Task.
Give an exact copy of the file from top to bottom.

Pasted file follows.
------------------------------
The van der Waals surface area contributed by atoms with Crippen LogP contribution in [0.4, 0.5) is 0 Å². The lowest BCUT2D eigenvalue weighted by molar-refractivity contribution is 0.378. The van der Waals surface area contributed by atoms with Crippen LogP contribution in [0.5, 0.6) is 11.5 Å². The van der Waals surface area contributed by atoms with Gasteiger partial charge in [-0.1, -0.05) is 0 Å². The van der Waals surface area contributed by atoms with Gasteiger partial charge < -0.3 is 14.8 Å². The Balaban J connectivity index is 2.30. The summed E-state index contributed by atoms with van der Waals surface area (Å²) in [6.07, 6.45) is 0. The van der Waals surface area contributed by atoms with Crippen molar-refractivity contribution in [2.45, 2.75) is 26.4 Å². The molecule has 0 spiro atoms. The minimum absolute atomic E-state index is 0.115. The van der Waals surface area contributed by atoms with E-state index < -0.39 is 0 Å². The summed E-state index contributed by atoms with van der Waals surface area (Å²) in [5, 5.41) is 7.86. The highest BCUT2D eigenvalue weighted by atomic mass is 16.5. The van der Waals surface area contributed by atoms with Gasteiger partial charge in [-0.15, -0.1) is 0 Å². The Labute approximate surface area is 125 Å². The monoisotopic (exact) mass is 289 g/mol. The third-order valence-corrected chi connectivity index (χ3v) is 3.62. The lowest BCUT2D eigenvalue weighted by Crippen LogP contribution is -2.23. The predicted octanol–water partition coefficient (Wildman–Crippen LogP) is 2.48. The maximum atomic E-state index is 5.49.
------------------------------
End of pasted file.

The van der Waals surface area contributed by atoms with Crippen LogP contribution in [0.4, 0.5) is 0 Å². The lowest BCUT2D eigenvalue weighted by molar-refractivity contribution is 0.378. The van der Waals surface area contributed by atoms with Crippen LogP contribution in [0.5, 0.6) is 11.5 Å². The van der Waals surface area contributed by atoms with Gasteiger partial charge in [-0.1, -0.05) is 0 Å². The van der Waals surface area contributed by atoms with Gasteiger partial charge < -0.3 is 14.8 Å². The Balaban J connectivity index is 2.30. The summed E-state index contributed by atoms with van der Waals surface area (Å²) in [6.07, 6.45) is 0. The van der Waals surface area contributed by atoms with Crippen molar-refractivity contribution in [2.45, 2.75) is 26.4 Å². The molecule has 0 spiro atoms. The minimum absolute atomic E-state index is 0.115. The van der Waals surface area contributed by atoms with E-state index < -0.39 is 0 Å². The summed E-state index contributed by atoms with van der Waals surface area (Å²) in [5, 5.41) is 7.86. The highest BCUT2D eigenvalue weighted by atomic mass is 16.5. The van der Waals surface area contributed by atoms with Gasteiger partial charge in [-0.15, -0.1) is 0 Å². The Labute approximate surface area is 125 Å². The monoisotopic (exact) mass is 289 g/mol. The third-order valence-corrected chi connectivity index (χ3v) is 3.62. The lowest BCUT2D eigenvalue weighted by Crippen LogP contribution is -2.23. The predicted octanol–water partition coefficient (Wildman–Crippen LogP) is 2.48. The maximum atomic E-state index is 5.49.